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Shane Decker

Diamonds Are an Investment in Love

It’s not about money, it’s about the relationship.




IT’S BEEN DEBATED for years: Are diamonds a good investment? Sure, diamonds aren’t on the commodities exchange next to pork bellies and sawdust, but according to some scales, diamonds have doubled in value every 10 years since 1940. Old-mine-cut and European shapes from the early 20th century have skyrocketed in value.

That said, I would not recommend telling a client they are a good investment from a monetary point of view. Yes, people buy diamonds as part of an investment — but it’s an investment in a relationship and a person.

Diamonds are the strongest universal symbol of love in the world. We don’t buy diamonds and give them to people we don’t like (although if De Beers would invent the divorce diamond, sales would double — you’d get one coming and one going! Just kidding!).

The real investment of a diamond is in the one you’re giving it to. A diamond says things to a loved one like no other product can. It says, “I’d marry you all over again.” It makes a statement on the left hand that you’re taken and that someone loves you very much.

Diamonds are a universal statement of power, wealth, strength, success. What other product says right on TV that it is forever? They’re the only known substance whose beauty is unaffected by age. Diamonds are memory makers, and they’re a sign of commitment. Diamonds deal with feelings and emotions. They’re generational, forever, timeless. They are the doghouse getter-outer. They symbolize forgiveness, hope, life, happiness. And they are time’s only enemy.

Let’s look at it another way. A man walks into your jewelry store who’s been married 30 years and he wants to buy his wife a 1-carat diamond for their anniversary. You give him a price of $7,000, and he says, “Man, that’s a lot of money.” You grab a calculator and say, “Sir? $7,000 divided by 30 years costs you $233 per year. Divided by 365, that’s 63 cents a day. Sir, tell me something else you can buy for 63 cents a day that’ll do for your wife what a diamond does.”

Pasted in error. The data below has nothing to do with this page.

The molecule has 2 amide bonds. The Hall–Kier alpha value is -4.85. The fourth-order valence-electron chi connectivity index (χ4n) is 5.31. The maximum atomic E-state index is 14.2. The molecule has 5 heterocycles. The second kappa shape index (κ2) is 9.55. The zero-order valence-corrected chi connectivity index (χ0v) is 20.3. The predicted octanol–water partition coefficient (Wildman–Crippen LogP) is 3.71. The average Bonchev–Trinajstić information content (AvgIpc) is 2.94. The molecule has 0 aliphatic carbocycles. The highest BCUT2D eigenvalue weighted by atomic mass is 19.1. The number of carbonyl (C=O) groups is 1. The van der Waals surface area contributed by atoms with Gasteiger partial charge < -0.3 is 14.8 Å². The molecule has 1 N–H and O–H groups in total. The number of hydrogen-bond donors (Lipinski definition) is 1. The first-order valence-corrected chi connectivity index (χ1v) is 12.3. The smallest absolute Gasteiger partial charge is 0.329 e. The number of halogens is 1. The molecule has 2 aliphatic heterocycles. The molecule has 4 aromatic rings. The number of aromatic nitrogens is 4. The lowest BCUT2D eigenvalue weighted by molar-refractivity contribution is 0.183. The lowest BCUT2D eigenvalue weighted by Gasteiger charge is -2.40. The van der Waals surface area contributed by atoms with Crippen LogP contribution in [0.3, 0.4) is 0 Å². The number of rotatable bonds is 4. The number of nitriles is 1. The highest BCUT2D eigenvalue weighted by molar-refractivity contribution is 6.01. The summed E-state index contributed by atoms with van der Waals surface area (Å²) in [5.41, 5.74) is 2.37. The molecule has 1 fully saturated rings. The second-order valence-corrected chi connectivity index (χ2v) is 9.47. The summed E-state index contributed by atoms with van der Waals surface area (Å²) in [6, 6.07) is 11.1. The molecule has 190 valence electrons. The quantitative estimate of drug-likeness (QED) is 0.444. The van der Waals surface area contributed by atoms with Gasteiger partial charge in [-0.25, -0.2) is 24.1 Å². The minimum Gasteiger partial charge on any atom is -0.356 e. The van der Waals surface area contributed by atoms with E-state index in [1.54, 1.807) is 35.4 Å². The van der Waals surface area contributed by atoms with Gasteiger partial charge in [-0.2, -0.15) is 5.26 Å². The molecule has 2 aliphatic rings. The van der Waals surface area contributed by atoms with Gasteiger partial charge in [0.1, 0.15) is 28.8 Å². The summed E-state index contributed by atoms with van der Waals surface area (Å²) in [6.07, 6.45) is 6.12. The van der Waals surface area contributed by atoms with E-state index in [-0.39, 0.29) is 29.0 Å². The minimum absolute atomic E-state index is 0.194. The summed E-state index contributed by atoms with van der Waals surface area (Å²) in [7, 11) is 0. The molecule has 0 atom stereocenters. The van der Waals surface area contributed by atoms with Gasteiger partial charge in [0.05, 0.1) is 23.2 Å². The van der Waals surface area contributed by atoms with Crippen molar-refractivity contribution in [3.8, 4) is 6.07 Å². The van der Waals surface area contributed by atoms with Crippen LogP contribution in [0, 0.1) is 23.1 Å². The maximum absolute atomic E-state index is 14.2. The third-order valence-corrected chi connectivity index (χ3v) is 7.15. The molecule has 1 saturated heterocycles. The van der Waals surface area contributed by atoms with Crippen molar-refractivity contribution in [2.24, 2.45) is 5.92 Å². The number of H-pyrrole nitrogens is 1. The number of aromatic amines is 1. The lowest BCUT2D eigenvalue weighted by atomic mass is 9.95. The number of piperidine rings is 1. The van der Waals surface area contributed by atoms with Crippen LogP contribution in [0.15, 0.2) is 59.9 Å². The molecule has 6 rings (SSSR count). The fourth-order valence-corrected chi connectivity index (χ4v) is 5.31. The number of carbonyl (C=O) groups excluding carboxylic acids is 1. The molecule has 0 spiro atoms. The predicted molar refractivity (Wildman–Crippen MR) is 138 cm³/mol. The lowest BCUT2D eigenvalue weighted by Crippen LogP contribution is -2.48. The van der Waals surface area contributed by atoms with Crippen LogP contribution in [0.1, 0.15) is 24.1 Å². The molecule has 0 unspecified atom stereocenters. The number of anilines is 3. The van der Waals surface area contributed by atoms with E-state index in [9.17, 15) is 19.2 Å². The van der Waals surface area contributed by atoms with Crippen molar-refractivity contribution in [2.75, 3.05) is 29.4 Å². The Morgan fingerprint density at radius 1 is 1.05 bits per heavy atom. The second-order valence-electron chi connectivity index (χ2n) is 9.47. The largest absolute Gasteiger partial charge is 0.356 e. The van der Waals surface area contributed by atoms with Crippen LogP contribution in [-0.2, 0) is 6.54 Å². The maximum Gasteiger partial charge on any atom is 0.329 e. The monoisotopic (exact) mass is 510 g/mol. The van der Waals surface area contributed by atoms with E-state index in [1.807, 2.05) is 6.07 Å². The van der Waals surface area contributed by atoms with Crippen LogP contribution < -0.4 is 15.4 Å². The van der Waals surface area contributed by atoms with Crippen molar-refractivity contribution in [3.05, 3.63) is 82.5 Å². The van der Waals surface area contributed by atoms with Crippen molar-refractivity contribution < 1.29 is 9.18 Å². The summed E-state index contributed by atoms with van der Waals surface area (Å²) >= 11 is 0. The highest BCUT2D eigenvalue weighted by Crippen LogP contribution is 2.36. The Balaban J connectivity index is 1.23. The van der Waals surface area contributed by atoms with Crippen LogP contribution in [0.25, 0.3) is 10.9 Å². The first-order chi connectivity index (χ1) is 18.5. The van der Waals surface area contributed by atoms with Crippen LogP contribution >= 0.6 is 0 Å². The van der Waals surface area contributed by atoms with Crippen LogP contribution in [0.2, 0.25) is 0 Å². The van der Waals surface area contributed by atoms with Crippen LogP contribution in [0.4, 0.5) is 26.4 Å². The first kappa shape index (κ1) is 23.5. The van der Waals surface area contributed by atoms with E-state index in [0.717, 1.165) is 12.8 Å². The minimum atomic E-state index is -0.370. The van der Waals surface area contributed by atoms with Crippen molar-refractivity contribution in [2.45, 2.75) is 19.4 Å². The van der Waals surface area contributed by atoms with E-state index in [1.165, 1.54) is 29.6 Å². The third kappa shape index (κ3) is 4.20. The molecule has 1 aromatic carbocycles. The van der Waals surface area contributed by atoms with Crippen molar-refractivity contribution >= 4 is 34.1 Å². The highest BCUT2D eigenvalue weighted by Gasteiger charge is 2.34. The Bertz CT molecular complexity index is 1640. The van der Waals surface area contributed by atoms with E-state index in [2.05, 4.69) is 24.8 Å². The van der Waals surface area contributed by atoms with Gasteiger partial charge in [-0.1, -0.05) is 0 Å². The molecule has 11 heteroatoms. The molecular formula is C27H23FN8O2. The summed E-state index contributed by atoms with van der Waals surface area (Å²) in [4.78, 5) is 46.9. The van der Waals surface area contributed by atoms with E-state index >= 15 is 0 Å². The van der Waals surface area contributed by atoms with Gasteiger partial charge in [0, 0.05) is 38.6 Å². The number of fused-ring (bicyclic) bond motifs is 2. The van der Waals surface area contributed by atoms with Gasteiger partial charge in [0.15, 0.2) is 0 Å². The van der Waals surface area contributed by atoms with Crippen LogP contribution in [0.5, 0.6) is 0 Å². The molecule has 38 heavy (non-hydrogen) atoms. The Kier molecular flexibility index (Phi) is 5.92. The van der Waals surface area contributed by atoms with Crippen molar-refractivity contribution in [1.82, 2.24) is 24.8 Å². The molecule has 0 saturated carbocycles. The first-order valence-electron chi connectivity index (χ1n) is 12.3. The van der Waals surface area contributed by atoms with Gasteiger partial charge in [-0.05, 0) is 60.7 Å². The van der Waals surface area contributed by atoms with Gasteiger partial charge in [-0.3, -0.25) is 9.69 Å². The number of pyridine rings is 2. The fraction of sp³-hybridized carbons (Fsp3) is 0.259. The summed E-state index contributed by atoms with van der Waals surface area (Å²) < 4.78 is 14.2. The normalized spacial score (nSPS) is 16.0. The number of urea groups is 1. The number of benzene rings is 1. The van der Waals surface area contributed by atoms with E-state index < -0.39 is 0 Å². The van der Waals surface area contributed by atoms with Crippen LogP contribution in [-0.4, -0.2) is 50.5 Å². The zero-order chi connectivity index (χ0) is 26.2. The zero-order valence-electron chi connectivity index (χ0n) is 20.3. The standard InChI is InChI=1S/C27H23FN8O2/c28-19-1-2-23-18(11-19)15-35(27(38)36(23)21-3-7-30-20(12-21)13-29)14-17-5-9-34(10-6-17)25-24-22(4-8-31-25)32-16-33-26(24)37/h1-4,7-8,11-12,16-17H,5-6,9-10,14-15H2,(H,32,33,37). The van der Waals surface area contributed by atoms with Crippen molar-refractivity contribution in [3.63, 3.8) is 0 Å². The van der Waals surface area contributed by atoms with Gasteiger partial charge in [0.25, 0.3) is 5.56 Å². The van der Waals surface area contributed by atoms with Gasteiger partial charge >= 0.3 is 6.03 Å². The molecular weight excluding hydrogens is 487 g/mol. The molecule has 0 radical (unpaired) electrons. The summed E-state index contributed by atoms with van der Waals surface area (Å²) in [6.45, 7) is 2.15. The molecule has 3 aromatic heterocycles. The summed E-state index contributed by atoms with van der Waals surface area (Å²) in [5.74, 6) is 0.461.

So here’s my question to you. Ask the giver and the receiver: “Are diamonds a good investment? You be the judge.”

Shane Decker has provided sales training to more than 3,000 jewelry stores. Shane cut his teeth in jewelry sales in Garden City, KS, and sold over 100 1-carat diamonds four years in a row. Contact him at [email protected].



Wilkerson Testimonials

If It’s Time to Consolidate, It’s Time to Call Wilkerson

When Tom Moses decided to close one of the two Moses Jewelers stores in western Pennsylvania, it was time to call in the experts. After reviewing two candidates, Moses, a co-owner of the 72 year-old business, decided to go with Wilkerson. The sale went better than expected. Concerned about running it during the pandemic, Moses says it might have helped the sale. “People wanted to get out, so there was pent-up demand,” he says. “Folks were not traveling so there was disposable income, and we don’t recall a single client commenting to us, feeling uncomfortable. It was busy in here!” And perhaps most importantly, Wilkerson was easy to deal with, he says, and Susan, their personal Wilkerson consultant, was knowledgeable, organized and “really good.” Now, the company can focus on their remaining location — without the hassle of carrying over merchandise that either wouldn’t fit or hadn’t sold. “The decision to hire Wilkerson was a good one,” says Moses.

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